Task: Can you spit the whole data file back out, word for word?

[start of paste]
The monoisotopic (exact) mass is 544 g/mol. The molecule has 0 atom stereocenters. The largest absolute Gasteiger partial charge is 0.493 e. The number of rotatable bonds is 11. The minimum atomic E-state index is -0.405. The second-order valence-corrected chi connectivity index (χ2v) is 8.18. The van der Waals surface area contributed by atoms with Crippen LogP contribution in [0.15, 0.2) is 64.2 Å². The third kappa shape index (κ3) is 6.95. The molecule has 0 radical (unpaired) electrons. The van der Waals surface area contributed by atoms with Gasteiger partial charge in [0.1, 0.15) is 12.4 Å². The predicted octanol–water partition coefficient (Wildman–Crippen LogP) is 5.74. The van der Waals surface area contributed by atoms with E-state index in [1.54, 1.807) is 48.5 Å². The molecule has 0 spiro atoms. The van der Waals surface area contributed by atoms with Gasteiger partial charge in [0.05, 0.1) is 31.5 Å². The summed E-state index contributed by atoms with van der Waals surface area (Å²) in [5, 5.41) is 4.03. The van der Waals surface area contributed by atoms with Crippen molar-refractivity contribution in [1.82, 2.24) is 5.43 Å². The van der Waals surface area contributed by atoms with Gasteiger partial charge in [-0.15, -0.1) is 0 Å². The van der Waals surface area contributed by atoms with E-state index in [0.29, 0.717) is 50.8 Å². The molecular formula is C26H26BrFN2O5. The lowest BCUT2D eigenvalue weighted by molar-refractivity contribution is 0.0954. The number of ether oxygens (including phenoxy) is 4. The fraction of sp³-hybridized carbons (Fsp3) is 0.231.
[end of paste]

The monoisotopic (exact) mass is 544 g/mol. The molecule has 0 atom stereocenters. The largest absolute Gasteiger partial charge is 0.493 e. The number of rotatable bonds is 11. The minimum atomic E-state index is -0.405. The second-order valence-corrected chi connectivity index (χ2v) is 8.18. The van der Waals surface area contributed by atoms with Crippen LogP contribution in [0.15, 0.2) is 64.2 Å². The third kappa shape index (κ3) is 6.95. The molecule has 0 radical (unpaired) electrons. The van der Waals surface area contributed by atoms with Gasteiger partial charge in [0.1, 0.15) is 12.4 Å². The predicted octanol–water partition coefficient (Wildman–Crippen LogP) is 5.74. The van der Waals surface area contributed by atoms with E-state index in [1.54, 1.807) is 48.5 Å². The molecule has 0 spiro atoms. The van der Waals surface area contributed by atoms with Gasteiger partial charge in [0.05, 0.1) is 31.5 Å². The summed E-state index contributed by atoms with van der Waals surface area (Å²) in [5, 5.41) is 4.03. The van der Waals surface area contributed by atoms with Crippen molar-refractivity contribution in [1.82, 2.24) is 5.43 Å². The van der Waals surface area contributed by atoms with Gasteiger partial charge in [-0.15, -0.1) is 0 Å². The van der Waals surface area contributed by atoms with E-state index in [0.29, 0.717) is 50.8 Å². The molecular formula is C26H26BrFN2O5. The lowest BCUT2D eigenvalue weighted by molar-refractivity contribution is 0.0954. The number of ether oxygens (including phenoxy) is 4. The fraction of sp³-hybridized carbons (Fsp3) is 0.231.